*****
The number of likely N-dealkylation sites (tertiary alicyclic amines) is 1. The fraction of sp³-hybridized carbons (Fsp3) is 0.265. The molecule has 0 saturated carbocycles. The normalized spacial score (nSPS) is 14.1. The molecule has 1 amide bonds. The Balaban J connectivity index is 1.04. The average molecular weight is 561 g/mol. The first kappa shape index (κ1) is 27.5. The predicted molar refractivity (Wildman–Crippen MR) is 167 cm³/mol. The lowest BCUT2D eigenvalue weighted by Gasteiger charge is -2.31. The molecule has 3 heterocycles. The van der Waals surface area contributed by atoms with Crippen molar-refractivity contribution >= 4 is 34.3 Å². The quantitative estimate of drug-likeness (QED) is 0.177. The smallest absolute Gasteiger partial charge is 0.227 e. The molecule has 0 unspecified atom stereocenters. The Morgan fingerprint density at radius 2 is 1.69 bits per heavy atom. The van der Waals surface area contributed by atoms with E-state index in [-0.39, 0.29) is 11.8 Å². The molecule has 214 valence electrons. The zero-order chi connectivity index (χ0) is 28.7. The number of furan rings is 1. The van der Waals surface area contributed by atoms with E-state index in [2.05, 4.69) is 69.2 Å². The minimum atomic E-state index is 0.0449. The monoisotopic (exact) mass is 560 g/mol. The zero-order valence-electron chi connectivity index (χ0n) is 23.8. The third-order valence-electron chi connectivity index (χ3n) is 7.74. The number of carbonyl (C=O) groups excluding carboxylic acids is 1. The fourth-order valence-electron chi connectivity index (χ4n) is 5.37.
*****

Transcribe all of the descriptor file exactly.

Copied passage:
The number of likely N-dealkylation sites (tertiary alicyclic amines) is 1. The fraction of sp³-hybridized carbons (Fsp3) is 0.265. The molecule has 0 saturated carbocycles. The normalized spacial score (nSPS) is 14.1. The molecule has 1 amide bonds. The Balaban J connectivity index is 1.04. The average molecular weight is 561 g/mol. The first kappa shape index (κ1) is 27.5. The predicted molar refractivity (Wildman–Crippen MR) is 167 cm³/mol. The lowest BCUT2D eigenvalue weighted by Gasteiger charge is -2.31. The molecule has 3 heterocycles. The van der Waals surface area contributed by atoms with Crippen molar-refractivity contribution >= 4 is 34.3 Å². The quantitative estimate of drug-likeness (QED) is 0.177. The smallest absolute Gasteiger partial charge is 0.227 e. The molecule has 0 unspecified atom stereocenters. The Morgan fingerprint density at radius 2 is 1.69 bits per heavy atom. The van der Waals surface area contributed by atoms with E-state index in [-0.39, 0.29) is 11.8 Å². The molecule has 214 valence electrons. The zero-order chi connectivity index (χ0) is 28.7. The number of furan rings is 1. The van der Waals surface area contributed by atoms with E-state index in [2.05, 4.69) is 69.2 Å². The minimum atomic E-state index is 0.0449. The monoisotopic (exact) mass is 560 g/mol. The zero-order valence-electron chi connectivity index (χ0n) is 23.8. The third-order valence-electron chi connectivity index (χ3n) is 7.74. The number of carbonyl (C=O) groups excluding carboxylic acids is 1. The fourth-order valence-electron chi connectivity index (χ4n) is 5.37.